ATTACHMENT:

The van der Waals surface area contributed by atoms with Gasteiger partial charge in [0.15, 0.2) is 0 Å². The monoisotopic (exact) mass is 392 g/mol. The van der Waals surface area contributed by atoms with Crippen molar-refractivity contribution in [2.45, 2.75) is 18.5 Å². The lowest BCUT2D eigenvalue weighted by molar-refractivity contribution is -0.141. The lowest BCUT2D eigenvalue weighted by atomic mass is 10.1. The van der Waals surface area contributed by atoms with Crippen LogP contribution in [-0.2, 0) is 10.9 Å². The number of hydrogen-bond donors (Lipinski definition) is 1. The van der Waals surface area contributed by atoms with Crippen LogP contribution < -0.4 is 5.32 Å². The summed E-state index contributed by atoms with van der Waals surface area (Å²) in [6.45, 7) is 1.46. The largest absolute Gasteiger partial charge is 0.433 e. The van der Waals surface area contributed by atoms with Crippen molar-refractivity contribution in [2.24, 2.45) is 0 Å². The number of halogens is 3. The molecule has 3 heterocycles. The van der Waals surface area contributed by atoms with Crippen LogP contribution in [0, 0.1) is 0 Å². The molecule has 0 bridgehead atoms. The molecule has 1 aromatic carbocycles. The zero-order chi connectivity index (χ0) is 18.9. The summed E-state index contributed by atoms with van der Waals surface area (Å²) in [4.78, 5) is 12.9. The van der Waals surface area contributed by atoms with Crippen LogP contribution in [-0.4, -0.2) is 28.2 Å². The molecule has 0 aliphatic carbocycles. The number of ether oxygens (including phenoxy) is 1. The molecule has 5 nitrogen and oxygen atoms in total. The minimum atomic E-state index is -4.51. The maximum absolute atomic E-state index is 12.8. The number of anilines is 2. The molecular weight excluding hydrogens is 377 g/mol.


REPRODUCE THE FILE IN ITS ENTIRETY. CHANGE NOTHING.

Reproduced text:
The van der Waals surface area contributed by atoms with Gasteiger partial charge in [0.15, 0.2) is 0 Å². The monoisotopic (exact) mass is 392 g/mol. The van der Waals surface area contributed by atoms with Crippen molar-refractivity contribution in [2.45, 2.75) is 18.5 Å². The lowest BCUT2D eigenvalue weighted by molar-refractivity contribution is -0.141. The lowest BCUT2D eigenvalue weighted by atomic mass is 10.1. The van der Waals surface area contributed by atoms with Crippen LogP contribution in [-0.2, 0) is 10.9 Å². The number of hydrogen-bond donors (Lipinski definition) is 1. The van der Waals surface area contributed by atoms with Crippen LogP contribution < -0.4 is 5.32 Å². The summed E-state index contributed by atoms with van der Waals surface area (Å²) in [6.45, 7) is 1.46. The largest absolute Gasteiger partial charge is 0.433 e. The van der Waals surface area contributed by atoms with Crippen molar-refractivity contribution in [2.24, 2.45) is 0 Å². The number of halogens is 3. The molecule has 3 heterocycles. The van der Waals surface area contributed by atoms with Crippen LogP contribution in [0, 0.1) is 0 Å². The molecule has 0 bridgehead atoms. The molecule has 1 aromatic carbocycles. The zero-order chi connectivity index (χ0) is 18.9. The summed E-state index contributed by atoms with van der Waals surface area (Å²) in [4.78, 5) is 12.9. The van der Waals surface area contributed by atoms with Crippen LogP contribution in [-0.4, -0.2) is 28.2 Å². The molecule has 0 aliphatic carbocycles. The number of ether oxygens (including phenoxy) is 1. The molecule has 5 nitrogen and oxygen atoms in total. The minimum atomic E-state index is -4.51. The maximum absolute atomic E-state index is 12.8. The number of anilines is 2. The molecular weight excluding hydrogens is 377 g/mol.